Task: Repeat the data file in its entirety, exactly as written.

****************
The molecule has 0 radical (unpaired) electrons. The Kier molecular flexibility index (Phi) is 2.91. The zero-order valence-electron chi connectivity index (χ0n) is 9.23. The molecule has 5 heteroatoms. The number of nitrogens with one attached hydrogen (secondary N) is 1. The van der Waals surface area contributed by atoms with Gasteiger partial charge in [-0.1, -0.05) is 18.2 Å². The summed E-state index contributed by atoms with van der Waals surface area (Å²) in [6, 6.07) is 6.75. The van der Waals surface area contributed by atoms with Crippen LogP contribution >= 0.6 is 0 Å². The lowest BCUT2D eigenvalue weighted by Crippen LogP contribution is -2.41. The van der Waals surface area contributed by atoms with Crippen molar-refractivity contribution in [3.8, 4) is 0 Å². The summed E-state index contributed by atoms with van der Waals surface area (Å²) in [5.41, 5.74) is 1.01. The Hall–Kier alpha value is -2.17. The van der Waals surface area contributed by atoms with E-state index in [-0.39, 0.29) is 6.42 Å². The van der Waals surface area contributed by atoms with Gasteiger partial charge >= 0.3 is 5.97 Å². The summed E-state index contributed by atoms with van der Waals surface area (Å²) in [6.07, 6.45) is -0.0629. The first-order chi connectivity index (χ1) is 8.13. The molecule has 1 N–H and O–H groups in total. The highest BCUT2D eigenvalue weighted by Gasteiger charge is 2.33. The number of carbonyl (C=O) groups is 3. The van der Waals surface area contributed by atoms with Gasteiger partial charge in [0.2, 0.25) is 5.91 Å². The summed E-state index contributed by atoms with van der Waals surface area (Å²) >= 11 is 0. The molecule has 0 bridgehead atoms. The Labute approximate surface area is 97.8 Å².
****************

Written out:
The molecule has 0 radical (unpaired) electrons. The Kier molecular flexibility index (Phi) is 2.91. The zero-order valence-electron chi connectivity index (χ0n) is 9.23. The molecule has 5 heteroatoms. The number of nitrogens with one attached hydrogen (secondary N) is 1. The van der Waals surface area contributed by atoms with Gasteiger partial charge in [-0.1, -0.05) is 18.2 Å². The summed E-state index contributed by atoms with van der Waals surface area (Å²) in [6, 6.07) is 6.75. The van der Waals surface area contributed by atoms with Crippen LogP contribution >= 0.6 is 0 Å². The lowest BCUT2D eigenvalue weighted by Crippen LogP contribution is -2.41. The van der Waals surface area contributed by atoms with Crippen molar-refractivity contribution in [3.8, 4) is 0 Å². The summed E-state index contributed by atoms with van der Waals surface area (Å²) in [5.41, 5.74) is 1.01. The Hall–Kier alpha value is -2.17. The van der Waals surface area contributed by atoms with E-state index in [-0.39, 0.29) is 6.42 Å². The van der Waals surface area contributed by atoms with Gasteiger partial charge >= 0.3 is 5.97 Å². The summed E-state index contributed by atoms with van der Waals surface area (Å²) in [6.07, 6.45) is -0.0629. The first-order chi connectivity index (χ1) is 8.13. The molecule has 1 N–H and O–H groups in total. The highest BCUT2D eigenvalue weighted by Gasteiger charge is 2.33. The number of carbonyl (C=O) groups is 3. The van der Waals surface area contributed by atoms with Gasteiger partial charge in [0.2, 0.25) is 5.91 Å². The summed E-state index contributed by atoms with van der Waals surface area (Å²) >= 11 is 0. The molecule has 0 bridgehead atoms. The Labute approximate surface area is 97.8 Å².